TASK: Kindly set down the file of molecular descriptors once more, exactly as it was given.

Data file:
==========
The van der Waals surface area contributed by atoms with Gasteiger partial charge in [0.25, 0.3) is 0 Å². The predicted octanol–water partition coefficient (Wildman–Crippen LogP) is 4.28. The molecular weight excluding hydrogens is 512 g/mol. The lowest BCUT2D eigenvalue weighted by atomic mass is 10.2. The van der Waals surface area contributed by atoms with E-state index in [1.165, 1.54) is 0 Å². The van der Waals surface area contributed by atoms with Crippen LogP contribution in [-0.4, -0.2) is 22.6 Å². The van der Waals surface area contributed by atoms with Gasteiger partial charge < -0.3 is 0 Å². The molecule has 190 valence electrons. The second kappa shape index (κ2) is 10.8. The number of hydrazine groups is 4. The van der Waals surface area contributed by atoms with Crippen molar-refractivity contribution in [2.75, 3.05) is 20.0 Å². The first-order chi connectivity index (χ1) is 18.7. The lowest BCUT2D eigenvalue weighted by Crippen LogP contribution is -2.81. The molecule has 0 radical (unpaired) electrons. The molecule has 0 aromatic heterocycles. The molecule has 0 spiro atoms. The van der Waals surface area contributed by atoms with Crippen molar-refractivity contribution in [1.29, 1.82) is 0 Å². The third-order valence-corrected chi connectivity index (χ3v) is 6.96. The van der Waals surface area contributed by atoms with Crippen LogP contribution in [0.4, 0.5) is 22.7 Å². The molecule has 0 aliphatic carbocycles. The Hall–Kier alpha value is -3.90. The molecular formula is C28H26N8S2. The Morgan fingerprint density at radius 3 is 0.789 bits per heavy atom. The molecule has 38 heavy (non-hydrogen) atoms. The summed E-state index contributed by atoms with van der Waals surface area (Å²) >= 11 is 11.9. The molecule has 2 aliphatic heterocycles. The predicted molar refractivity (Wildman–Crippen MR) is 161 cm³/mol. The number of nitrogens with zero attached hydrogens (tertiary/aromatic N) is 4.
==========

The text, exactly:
The van der Waals surface area contributed by atoms with Gasteiger partial charge in [0.25, 0.3) is 0 Å². The predicted octanol–water partition coefficient (Wildman–Crippen LogP) is 4.28. The molecular weight excluding hydrogens is 512 g/mol. The lowest BCUT2D eigenvalue weighted by atomic mass is 10.2. The van der Waals surface area contributed by atoms with E-state index in [1.165, 1.54) is 0 Å². The van der Waals surface area contributed by atoms with Crippen LogP contribution in [-0.4, -0.2) is 22.6 Å². The van der Waals surface area contributed by atoms with Gasteiger partial charge < -0.3 is 0 Å². The molecule has 190 valence electrons. The second kappa shape index (κ2) is 10.8. The number of hydrazine groups is 4. The van der Waals surface area contributed by atoms with Crippen molar-refractivity contribution in [2.75, 3.05) is 20.0 Å². The first-order chi connectivity index (χ1) is 18.7. The lowest BCUT2D eigenvalue weighted by Crippen LogP contribution is -2.81. The molecule has 0 radical (unpaired) electrons. The molecule has 0 aromatic heterocycles. The molecule has 0 spiro atoms. The van der Waals surface area contributed by atoms with Crippen molar-refractivity contribution in [1.29, 1.82) is 0 Å². The third-order valence-corrected chi connectivity index (χ3v) is 6.96. The van der Waals surface area contributed by atoms with Crippen LogP contribution in [0.4, 0.5) is 22.7 Å². The molecule has 0 aliphatic carbocycles. The Hall–Kier alpha value is -3.90. The molecular formula is C28H26N8S2. The Morgan fingerprint density at radius 3 is 0.789 bits per heavy atom. The molecule has 38 heavy (non-hydrogen) atoms. The summed E-state index contributed by atoms with van der Waals surface area (Å²) >= 11 is 11.9. The molecule has 2 aliphatic heterocycles. The predicted molar refractivity (Wildman–Crippen MR) is 161 cm³/mol. The number of nitrogens with zero attached hydrogens (tertiary/aromatic N) is 4.